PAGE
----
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Oxalic Acid - plants in your yard


#1

Query - I would like to see how many of you have some of the more common types of wild plants or flowers(weeds to us) that would be a ‘beneficial’ type plant that would naturally keep the mites at bay. My side yard is not kept by anyone and there tends to be a fairly decent amount of the oxalic plant that grows there. Some of the responders say they have very little issue with the mites. Do these beekers have a natural way of defending against the mites without even knowing it? Does the pollen from these little ‘butter cups’ actually end up defending the cells without anyone knowing it?

Please take a look at your surrounding areas keeping in mind the plants that would have oxalic in the pollen and then respond back in time. Just interested in knowing.


#2

This is the first I have heard of plants having Oxalics in the pollen. Do you have a list of plants that are high in Oxalic pollen? I haven’t ever heard this theory before.


#3

Oxalic actually eaten by the mites has been in long term use via trickle. The only problem with repeated use is that it damages the bees’ malpighian system. That’s OK for all except the queen who lives much longer.
OSR (Canola) is high in oxalic and bees go absolutely crazy on it. There doesn’t seem to be any reduction in mites as a result though.


#4

Oxalic acid kills mites by creating a drastic change in pH in the colony that kills the mites. No plant with natural levels of oxalic will do that. There is nothing “magic” about the oxalic, other than it is already naturally occurring in our food and in honey at low levels and not being very poisonous to humans at low levels.


#5

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#6

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#7

My knowledge is anecdotal, I must admit
However. Trickled oxalic does not kill varroa in capped brood so it can be used only when the colony is broodless. Winter time?
Can you keep on top of mites with treatment just once a year?
I think not.
Hence you would have to treat more often?
Can you trickle as often as sublimate? because it seems that is what you might have to do.

PS
LASI reckon bees are harmed by repeated trickling oxalic


#8

Don’t bother Jape with facts or science or research. He has been doing this for 100 years and knows more then any man alive or dead on the subject of beekeeping.


#9

I know :wink:



#10

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#11

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#12

It’s all rather academic though, isn’t it?
Anybody with any sense, dealing with oxalic, will sublimate.


#13

out of the mouths of babes… funny that is exactly how I would describe you. You don’t really seem to offer much other then letting everyone know how much you know, and how stupid everyone else is.

I can only assume you are here because you have been kicked or banned off of every other beekeeping forum, since you show little or no knowledge or interest in the Flow hive. So I am not entirely sure why are even here particularly.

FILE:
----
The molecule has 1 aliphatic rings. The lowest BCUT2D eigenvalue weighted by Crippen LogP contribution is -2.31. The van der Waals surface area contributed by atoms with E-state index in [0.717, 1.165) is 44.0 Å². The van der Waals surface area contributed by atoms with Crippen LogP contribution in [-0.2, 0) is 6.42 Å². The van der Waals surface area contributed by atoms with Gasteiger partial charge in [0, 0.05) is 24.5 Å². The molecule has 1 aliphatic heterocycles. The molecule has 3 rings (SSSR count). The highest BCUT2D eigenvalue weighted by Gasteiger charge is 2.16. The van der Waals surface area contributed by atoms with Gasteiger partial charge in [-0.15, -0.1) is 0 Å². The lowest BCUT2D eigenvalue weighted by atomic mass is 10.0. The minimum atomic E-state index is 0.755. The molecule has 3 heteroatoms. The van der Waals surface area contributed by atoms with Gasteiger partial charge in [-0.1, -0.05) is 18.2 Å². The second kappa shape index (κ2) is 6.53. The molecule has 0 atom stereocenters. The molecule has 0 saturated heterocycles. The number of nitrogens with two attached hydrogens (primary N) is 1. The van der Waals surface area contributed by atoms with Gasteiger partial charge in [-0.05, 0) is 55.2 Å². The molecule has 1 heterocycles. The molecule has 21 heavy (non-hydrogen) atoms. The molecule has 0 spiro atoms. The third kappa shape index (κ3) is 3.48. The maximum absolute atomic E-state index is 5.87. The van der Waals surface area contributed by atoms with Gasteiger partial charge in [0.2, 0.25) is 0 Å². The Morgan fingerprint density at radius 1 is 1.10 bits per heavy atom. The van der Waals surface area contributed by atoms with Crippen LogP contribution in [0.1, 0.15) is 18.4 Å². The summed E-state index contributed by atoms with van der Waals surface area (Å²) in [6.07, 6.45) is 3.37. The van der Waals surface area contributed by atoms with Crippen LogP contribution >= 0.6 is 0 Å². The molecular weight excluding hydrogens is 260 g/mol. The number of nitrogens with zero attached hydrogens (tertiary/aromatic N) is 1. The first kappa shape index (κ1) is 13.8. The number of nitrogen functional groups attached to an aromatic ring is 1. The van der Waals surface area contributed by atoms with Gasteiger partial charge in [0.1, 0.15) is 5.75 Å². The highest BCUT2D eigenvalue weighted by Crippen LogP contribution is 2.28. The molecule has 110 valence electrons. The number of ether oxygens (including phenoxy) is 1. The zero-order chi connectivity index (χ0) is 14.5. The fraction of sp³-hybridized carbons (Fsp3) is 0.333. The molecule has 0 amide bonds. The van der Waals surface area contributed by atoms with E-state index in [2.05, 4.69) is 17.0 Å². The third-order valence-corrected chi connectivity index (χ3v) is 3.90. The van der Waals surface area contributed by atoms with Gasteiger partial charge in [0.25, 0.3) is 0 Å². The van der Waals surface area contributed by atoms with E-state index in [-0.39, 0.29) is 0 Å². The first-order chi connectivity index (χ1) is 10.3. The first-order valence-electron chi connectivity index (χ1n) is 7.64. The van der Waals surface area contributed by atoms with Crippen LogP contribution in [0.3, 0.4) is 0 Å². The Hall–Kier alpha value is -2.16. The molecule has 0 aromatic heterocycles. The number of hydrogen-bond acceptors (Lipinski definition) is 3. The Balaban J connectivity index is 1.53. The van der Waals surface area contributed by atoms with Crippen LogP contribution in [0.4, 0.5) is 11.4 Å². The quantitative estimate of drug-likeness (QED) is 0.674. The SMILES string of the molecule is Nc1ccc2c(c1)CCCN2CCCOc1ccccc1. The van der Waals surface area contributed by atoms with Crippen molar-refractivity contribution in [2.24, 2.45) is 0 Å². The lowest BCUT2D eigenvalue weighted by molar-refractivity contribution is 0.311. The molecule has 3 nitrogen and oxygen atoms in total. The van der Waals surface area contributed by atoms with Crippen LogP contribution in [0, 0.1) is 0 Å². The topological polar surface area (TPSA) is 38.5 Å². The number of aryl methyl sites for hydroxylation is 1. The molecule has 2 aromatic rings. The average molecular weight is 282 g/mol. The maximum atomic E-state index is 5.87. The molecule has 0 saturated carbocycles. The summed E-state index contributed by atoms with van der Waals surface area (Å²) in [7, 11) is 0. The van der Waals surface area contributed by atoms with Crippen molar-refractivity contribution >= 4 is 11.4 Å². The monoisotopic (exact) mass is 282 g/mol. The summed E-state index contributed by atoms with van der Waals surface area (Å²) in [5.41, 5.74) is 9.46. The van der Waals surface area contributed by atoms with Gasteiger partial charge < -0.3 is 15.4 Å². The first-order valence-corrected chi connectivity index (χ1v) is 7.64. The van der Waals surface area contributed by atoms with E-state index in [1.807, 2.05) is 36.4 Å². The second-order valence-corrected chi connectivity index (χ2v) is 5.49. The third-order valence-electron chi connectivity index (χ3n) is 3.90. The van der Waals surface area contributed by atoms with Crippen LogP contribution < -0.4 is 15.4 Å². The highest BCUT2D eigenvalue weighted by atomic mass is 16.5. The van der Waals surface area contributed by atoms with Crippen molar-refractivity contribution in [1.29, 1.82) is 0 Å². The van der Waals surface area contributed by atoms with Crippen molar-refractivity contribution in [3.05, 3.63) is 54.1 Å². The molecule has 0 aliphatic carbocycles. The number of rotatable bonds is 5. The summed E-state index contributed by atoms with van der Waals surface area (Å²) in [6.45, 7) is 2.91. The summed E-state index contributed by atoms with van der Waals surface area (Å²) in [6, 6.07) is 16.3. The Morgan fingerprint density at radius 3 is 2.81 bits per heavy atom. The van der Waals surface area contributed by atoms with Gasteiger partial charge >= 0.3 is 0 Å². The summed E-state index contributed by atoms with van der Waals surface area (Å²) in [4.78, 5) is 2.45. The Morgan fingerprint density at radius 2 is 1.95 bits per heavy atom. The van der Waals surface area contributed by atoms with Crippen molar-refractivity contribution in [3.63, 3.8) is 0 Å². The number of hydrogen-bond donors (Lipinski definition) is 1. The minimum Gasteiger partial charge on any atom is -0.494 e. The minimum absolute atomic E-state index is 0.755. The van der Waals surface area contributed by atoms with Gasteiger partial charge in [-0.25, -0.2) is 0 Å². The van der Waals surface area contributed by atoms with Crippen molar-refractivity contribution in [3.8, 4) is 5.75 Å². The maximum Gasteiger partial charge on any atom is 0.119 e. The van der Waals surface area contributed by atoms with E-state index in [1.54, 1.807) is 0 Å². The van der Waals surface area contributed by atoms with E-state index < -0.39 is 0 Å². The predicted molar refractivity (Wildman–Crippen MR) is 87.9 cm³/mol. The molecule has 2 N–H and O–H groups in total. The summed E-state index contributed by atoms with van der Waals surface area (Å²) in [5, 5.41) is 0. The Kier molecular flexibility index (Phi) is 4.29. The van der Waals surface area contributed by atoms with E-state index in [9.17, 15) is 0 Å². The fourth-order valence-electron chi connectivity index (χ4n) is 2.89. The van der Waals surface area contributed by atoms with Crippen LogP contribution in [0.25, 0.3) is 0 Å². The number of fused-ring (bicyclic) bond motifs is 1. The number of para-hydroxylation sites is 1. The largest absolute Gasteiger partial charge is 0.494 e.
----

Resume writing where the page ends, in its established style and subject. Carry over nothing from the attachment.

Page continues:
If you want to see it as barking that is fine, but I won’t be bullied by your close-minded ignorance, nor tricked into putting more stock then I should into your methods which I mostly find deplorable and “anti-bee”.


#14

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#15

I am sorry if everyone misunderstood. This was not a topic for discussion, it was meant to get information as a survey. A gathering of information to see if some people had better luck with beneficial plants or not and more or less in the line with mite reduction.

I will ask the monitor to remove this topic seeing how there are other topics that bode well for discussion.

Thank you


#16

Don’t remove it, please. i think the discussion has been useful and stimulating. :heart_eyes:


#17

I grow hops in my yard. The hives I keep at my house have lower mite counts then the hives I keep at my buddy’s farm


#18

Now that is interesting @bigB . The hops are a natural anti-bacterial which is why the British put them in their Pale Ales when they sent the beer around South Africa on the way to India - hence India Pale Ale or IPA. I am kind of wondering what might have been seeing how I took the last of my hops out last year.

I had ten varieties, mostly the ‘C’ hops and I did have one strain that was supposed to be the oldest hop in America. It came from a farm in New York - Cluster. The farm had been in the family for generations and the old timer, Bill, said they couldn’t kill it, dig up those rhizome’s, and the pestilence and disease didn’t effect it either.

I never saw too many bees around my hops, but maybe by the wafting of the pollen from the lupilin gland, some of those properties have in turn helped keep the disease and the mite population down. Thanks for the info.

Keep me up to date on what you find out this year.

I have added a list of plants that have some sort of oxalis in them. Granted the majority of the chemical is usually found in the leaf, but there is some trace in the pollen as well. How much gets entered into the hive depends on how much the bees would be foraging from local sources close to the hives. That is why I am looking to gather information on the plants, the quantity within the hives range and the amount of infestation.

Here are a couple of cites with lists of plants with oxalic acid in them.

http://www.moonvalleyreptiles.com/uromastyx/uromastyx-diet/plant-nutrition

http://www.ars.usda.gov/Main/docs.htm?docid=9444


#19

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#20

Then the answer is none.

That may be virus variants/hygeinic bees, whatever. Certainly if hop plants allow aphids to graze them they will not deter mites.
There is a proprietary hive miticide called Hopguard that uses oil of hops .